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October 15, 2019

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For UNLV professor, groundbreaking work in soil, water field

dale devitt

Tiffany Brown

Dale Devitt, professor of soil and water science at UNLV, is the director of the Center for Urban Water Conservation in Las Vegas. He catalogs water use of different trees, shrubs and turfs.

Dale Devitt is, as the joke goes, out standing in his field.

This particular field (Devitt has several) is riddled with buried experiments in the form of tubes of soil, some with grass on top, some without. This is a sort of demonstration farm and outdoor laboratory on the far north side of town.

Devitt, who runs UNLV’s Center for Urban Water Conservation, is trying to determine whether turf can filter pharmaceuticals out of reclaimed water (read: processed sewage), trapping it before it can enter the ground water.

(The answer, so far, appears to be yes, but Devitt cautions that the experiment still has two years to run.)

Devitt can look around and point to past projects. There’s a stand of trees, for instance — desert willows, mesquites, oaks and so on — most of the popular landscaping choices around Las Vegas. This was one of the first experiments Devitt ran out here. It compares the water usage of tree species. Mesquites, for instance, use more water than oaks, which use more water than willows. It sounds simple enough, comparing trees not only with one another but also with turf and shrubs, but it was groundbreaking work for a simple reason: The money has always been in agricultural research — not landscaping.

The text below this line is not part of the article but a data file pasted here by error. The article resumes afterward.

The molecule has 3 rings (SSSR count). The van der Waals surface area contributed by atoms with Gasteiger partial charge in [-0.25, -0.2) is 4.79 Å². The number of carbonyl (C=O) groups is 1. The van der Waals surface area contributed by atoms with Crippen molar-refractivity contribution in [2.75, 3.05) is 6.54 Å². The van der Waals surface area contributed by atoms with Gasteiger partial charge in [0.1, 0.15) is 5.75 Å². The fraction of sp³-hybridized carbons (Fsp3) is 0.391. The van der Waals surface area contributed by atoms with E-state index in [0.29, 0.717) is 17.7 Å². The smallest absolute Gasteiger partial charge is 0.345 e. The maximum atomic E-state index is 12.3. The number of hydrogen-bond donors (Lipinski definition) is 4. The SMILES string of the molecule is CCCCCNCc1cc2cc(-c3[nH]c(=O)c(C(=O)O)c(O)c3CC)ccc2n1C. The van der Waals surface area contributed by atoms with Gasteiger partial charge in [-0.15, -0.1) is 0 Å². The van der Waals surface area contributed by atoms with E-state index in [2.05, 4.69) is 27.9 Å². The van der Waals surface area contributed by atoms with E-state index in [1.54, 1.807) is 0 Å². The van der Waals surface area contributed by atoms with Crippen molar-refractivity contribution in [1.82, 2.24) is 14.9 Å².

This is why, when Devitt was in school at the University of California, Riverside, getting his undergraduate degree, his master’s degree and eventually his Ph.D. in soil science, he studied the uses of waste water in agricultural irrigation. But then the day came when “they finally said, ‘Dale, we have no more degrees to offer you. You have to leave.’ ”

And the job that was available was in Las Vegas, where there was no wheat or sorghum. So he switched to urban landscaping, which had been largely ignored by researchers.

It was an ideal situation.

Devitt entered a clear field. Being out by yourself might be a little lonely, but in science it means it’s easy to do fundamental and important work. Want to know how much water a mature oak tree uses compared with Bermuda grass? You can’t look it up, so you plant some. Then, when the next guy wants to find out, he has to look up your work.

Think of it like being a test pilot. If you want to set a record today, you’ll have to train for years and years and persuade a company to spend billions of dollars developing a prototype to send you hurtling toward the mesosphere. Wilbur and Orville just had to go skipping across Kitty Hawk’s sands.

When Devitt started at the center in 1993, it was so remote from the city that he could come to work in the morning and see coyotes trotting through, back to their dens. And of course, Devitt’s field of turf grass attracted lots of jackrabbits (still does, in fact). And with the jackrabbits came extra visitors. Many mornings, Devitt would find a pile of beer cans near the road and a field full of gunshot bunnies, “enough to fill a wheelbarrow.”

Although Devitt misses the coyotes, on balance he says he’s quite happy that North Las Vegas’ civilizing suburbs have expanded to the center’s doorstep.

There’s less bunny blood on his field.

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